I have a setup in which I have a Raspberry Pi B+ with Raspbian as file server, sharing a 5 disk usb rack. I don't whant the rack to be on all the time, so I turn it on when I'm going to use it and turn it off when it isn't needed anymore.

So far, I have been using samba to share the disks. Using samba, I can unmount the disks and turn off the rack without problems. When I turn the rack on again, the drives are automatically mounted and the samba shares are available again.

Due poor performance of the samba shares, I wanted to use NFS shares the same way. However, when I try to unmount the shared drives, I always get the "device is busy" error, so I need first to stop the nfs-kernel-server to be able to turn off the rack. That means that when I turn on the rack again, the shares will not be available until I manually restart the nfs-kernel-server again.

So, is there a way to reproduce the same behaviour that with samba (unmount drives and automatically share them when the rack is turned on)?

Alternatively, is there a way to automatically start the nfs-kernel-server when the drives are automounted?

Thank you and best regards.

1 Answer 1


Figure out what the device nodes of the drives are; mount and/or ls /dev should give you a clue if you are not sure, but on raspbian the first one is probably /dev/sda and the first partition on it is /dev/sda1.

If there are multiple device nodes for the multiple drives, you probably want to use the last partition on the last drive below instead of sda1.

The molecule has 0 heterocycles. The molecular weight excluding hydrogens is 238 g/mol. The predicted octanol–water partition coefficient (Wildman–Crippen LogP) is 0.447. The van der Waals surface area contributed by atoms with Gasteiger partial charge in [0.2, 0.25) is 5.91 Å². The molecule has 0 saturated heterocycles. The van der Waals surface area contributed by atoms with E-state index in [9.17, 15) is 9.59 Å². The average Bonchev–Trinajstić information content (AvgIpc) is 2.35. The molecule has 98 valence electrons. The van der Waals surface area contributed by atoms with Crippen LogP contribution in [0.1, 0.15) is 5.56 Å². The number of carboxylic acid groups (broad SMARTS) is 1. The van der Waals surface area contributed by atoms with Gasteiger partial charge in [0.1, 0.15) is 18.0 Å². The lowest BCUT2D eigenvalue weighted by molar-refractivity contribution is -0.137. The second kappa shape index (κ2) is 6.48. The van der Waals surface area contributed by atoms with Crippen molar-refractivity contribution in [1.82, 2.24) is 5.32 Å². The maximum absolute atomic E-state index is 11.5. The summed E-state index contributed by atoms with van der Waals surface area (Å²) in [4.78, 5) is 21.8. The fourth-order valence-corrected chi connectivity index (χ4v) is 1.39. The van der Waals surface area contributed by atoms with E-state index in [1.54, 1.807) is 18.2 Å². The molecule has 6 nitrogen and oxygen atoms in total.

Create a file in /etc/udev/rules.d. You need root privileges to do this. Add a line:

ACTION=="add", KERNEL=="sda1", RUN+="/usr/local/bin/dowhatever.sh"

Beware to use == and += as indicated, not =. The path for the RUN command can be anything you want but it should be an absolute path regardless. Then in dowhatever.sh:


service nfs-kernel-server restart

Or whatever commands it is you want to run when the disks appear.

Beware that means this command will also be run if the disks are off and you plug in, e.g., a usb stick or something. If that doesn't matter (because whatever it is will just fail), then don't worry about it. I believe you might be able to use UUIDs from the partitions here to get around this, but maybe not -- if you look at the udev docs I think UUID is an ENV thing and those actually aren't available when a device is added. A better idea might be to just check the UUID yourself with blkid in the script.

check=$(blkid -o value /dev/sda1 | head -n 1)
if [ -z $check ] || [ $check != $uuid ]; then
     exit 0

"abdb-123" here should be the output from blkid -o value /dev/sda1 | head -n 1 when you know the correct drive is attached (i.e., it's the UUID of the first partition, if it has one). Beware that if you reformat that partition, the UUID will change.

With regard to unmounting, you could create a parallel script in /usr/local/bin that stops the server then umounts the drives. Then you just call that instead of doing the umount yourself.

  • Thank you. I will look at using UUID and post the solution if I manage to do it.
    – Saikamur
    Commented Dec 5, 2014 at 7:59
  • I've added the check you could do using the shell and blkid if you want to do that.
    – goldilocks
    Commented Dec 5, 2014 at 14:33

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